Secondly, all these parties now have a real opportunity to win votes, votes that they’ve possibly never had before, by campaigning on everyday issues. It would be up to them to sell the policies that they would be insisting on to “make a deal” knowing that at least one of them will be in government. Political parties electioneering on everyday issues, in Northern Ireland, imagine that!!!!

    Thirdly, while the election results show increasing intolerance and intransigence with moderate opinion almost obliterated. I don’t honestly believe that reflects public opinion, I think it reflects the political “cul-de-sac” which we are jammed up in and so many people would delight in having the opportunity to vote in a thoughtful considered fashion that they would leap at it in their droves.

    All just my opinion of-course, but I would dearly love to find out!

  • Hibernia

    Voluntary coalition is just code for another generation of unionist misrule and second class citizenship for nationalists in the North of Ireland

  • Jeff

    The worm, stephen constantly looks for offence

  • The worm!

    Apparently so.

    You’ve probably offended him by saying that.

  • john millar

    Au contraire Tax should be devolved at once There should be no “subvention” NI should stand (or fall off) its own feet.
    Clear the decks no end

  • john millar

    “dismissal/impeachment of a member of the Executive for gross incompetence, subject to an absolute 2/3 vote in the Assembly.”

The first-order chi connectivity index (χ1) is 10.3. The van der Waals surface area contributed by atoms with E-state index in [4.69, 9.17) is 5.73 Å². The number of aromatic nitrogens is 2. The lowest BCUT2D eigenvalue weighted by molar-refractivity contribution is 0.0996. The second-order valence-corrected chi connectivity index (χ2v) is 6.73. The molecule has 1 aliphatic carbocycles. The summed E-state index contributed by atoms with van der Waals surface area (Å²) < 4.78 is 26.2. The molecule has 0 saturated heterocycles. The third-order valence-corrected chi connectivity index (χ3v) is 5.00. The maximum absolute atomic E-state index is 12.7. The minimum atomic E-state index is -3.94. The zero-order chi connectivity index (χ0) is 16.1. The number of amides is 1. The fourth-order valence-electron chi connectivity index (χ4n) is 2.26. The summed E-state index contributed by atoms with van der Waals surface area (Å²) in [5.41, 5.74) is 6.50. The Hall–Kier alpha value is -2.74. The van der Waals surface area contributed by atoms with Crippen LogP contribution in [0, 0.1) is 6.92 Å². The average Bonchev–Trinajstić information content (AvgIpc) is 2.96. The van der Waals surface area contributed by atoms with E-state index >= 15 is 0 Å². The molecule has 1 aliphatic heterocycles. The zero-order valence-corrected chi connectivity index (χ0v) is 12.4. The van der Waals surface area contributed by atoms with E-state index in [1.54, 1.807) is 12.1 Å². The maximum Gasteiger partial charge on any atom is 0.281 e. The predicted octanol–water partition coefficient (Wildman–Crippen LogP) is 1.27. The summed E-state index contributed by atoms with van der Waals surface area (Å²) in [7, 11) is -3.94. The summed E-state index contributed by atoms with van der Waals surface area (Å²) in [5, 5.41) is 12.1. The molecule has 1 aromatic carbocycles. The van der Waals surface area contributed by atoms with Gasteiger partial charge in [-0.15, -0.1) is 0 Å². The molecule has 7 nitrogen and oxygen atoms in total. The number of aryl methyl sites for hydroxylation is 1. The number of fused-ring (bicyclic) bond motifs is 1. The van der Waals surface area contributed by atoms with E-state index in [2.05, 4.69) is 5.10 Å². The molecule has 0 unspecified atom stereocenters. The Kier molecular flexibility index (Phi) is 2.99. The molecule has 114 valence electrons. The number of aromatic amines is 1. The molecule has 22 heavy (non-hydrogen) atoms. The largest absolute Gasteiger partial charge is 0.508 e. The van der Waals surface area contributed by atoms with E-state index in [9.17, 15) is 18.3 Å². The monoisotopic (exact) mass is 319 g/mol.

I like it-tho I would prefer 60% vote

  • RWP

    Not on the current assembly numbers it isn’t. What if the Assembly was a coalition of DUP, SDLP and Aliiance – that’d be enough for a majority.

  • The worm!

    Precisely, or what about SF, SDLP, Alliance and Green?

    The permutations are plentiful, and fascinating.

    Never mind the horse-trading that would be necessary on individual motions as numbers would always be close.

  • aquifer

    Hard to take seriously when the centre parties cannot even offer a shared Programme for Government.

  • Stephen Kelly

    LOLOLOL believe me at my age and what i have lived through you get very very hard to offend damn near impossible, easier to raise a laugh.

  • Stephen Kelly

    LOLOLOL cant leave you out the wife was asking me what i was laughing at and when i showed her, being a good wee retired lawyer she said treat them equally and walked of shaking her head. She sometimes reads over my shoulder at the comments and always walks of shaking her pretty little head lol.

  • Stephen Kelly

    Policies Let me tell you what i think of policies. Myself and my very good wife help out at a homeless group. When election time comes all literature goes strait in the bin. Last time round an SDLP pamphlet caught my eye and i lifted it back out to read. It was vote for a woman called Hanna and her hopes for the assembly i think. Now considering my charity work with the homeless i was a little annoyed. Because her two main concerns on the front of the leaflet were more money for the arts and more breast feeding facilities at our overpriced assembly and i think other places maybe, cant remember put it back in the bin in disgust. I just thought dear god has she no eyes, reads no papers, talks to no one, the poor and the homeless are far more worthy causes.

  • Ryan A

    Doubt it would soar, but it would probably put a significant hole in the DUP/SF vote considering the amount that has been drummed up over the years to keep one of the aforementioned as top dog. PUP probably would recover some support too in East and North Belfast if this horrendous scaffolding was binned.

  • Paddy Reilly

    At the time that would not have worked, but as the Unionist contingent has now fallen to below 50%, we can try something else. If you want a workable system, I would suggest:

    1) Petitions of concern suspended;
    2) No exclusionary coalition allowed. Ministerial posts to rotate on an annual basis according to party strength.